Starbucks says it wants to bargain. Its behavior suggests otherwise.

by Steven Greenhouse, In These Times

Starbucks received lots of favorable press when it told its workers’ union that it wanted to resume contract talks. The move was a much-needed PR boost for a company whose recent battles with the union have stirred bad press and contributed to sinking stock prices. A top Starbucks official wrote to the union’s president on Friday saying the company wanted to end the bargaining impasse — one caused by the coffee chain’s refusal to hold any negotiating sessions for more than six months. As a result of that refusal, the National Labor Relations Board (NLRB) has repeatedly accused Starbucks of failing to bargain in good faith.

But there’s a very important caveat in Starbucks’ Friday letter that calls into question whether it is truly sincere about wanting to return to the bargaining table. In that letter, Starbucks continued to reject the idea of hybrid negotiations – the reason it has repeatedly blocked negotiations for many months. Sara Kelly, Starbucks’s vice president and chief partner officer, insisted in the letter that negotiations be conducted ​without video or audio feeds.” In other words, Starbucks’ message is, ​We’re saying we want to resume negotiations, but we will do so only if the union surrenders to us on this important hybrid bargaining issue.”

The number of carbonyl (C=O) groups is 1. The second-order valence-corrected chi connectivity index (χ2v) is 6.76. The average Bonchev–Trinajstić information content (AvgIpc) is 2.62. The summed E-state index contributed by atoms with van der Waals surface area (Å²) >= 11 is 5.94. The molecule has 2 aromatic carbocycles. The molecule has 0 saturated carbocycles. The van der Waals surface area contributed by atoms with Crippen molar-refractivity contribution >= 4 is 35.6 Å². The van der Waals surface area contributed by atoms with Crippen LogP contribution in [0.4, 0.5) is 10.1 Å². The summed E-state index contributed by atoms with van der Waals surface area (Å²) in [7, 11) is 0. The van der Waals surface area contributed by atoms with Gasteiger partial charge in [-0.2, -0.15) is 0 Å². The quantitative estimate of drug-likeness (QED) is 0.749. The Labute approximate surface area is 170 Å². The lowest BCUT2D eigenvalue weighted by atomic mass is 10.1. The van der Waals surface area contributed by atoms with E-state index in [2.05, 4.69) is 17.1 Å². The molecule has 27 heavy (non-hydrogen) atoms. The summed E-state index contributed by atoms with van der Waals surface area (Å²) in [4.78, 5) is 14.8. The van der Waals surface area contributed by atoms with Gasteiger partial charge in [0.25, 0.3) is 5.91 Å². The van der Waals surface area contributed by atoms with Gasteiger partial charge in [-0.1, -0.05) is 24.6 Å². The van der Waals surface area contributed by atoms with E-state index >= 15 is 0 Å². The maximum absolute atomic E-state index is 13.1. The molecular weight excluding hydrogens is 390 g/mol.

Activists march at the Starbucks Worker Solidarity Rally in support of unionization for baristas and other retail workers.

That doesn’t seem like a conducive way or sincere way to resume contract talks.

Starbucks has halted all bargaining by refusing to participate in hybrid negotiating sessions in which some unionized baristas would meet face to face with Starbucks’ bargaining team while other baristas would join the bargaining session via Zoom. The union, Starbucks Workers United, has insisted on hybrid bargaining, saying that some baristas simply don’t have the time or money to attend bargaining sessions in person. The union also repeatedly points out that in early 2022 Starbucks and its lawyers conducted some bargaining sessions via Zoom because of the pandemic, but the company later reversed itself and refused to do bargaining that includes any Zoom participants.

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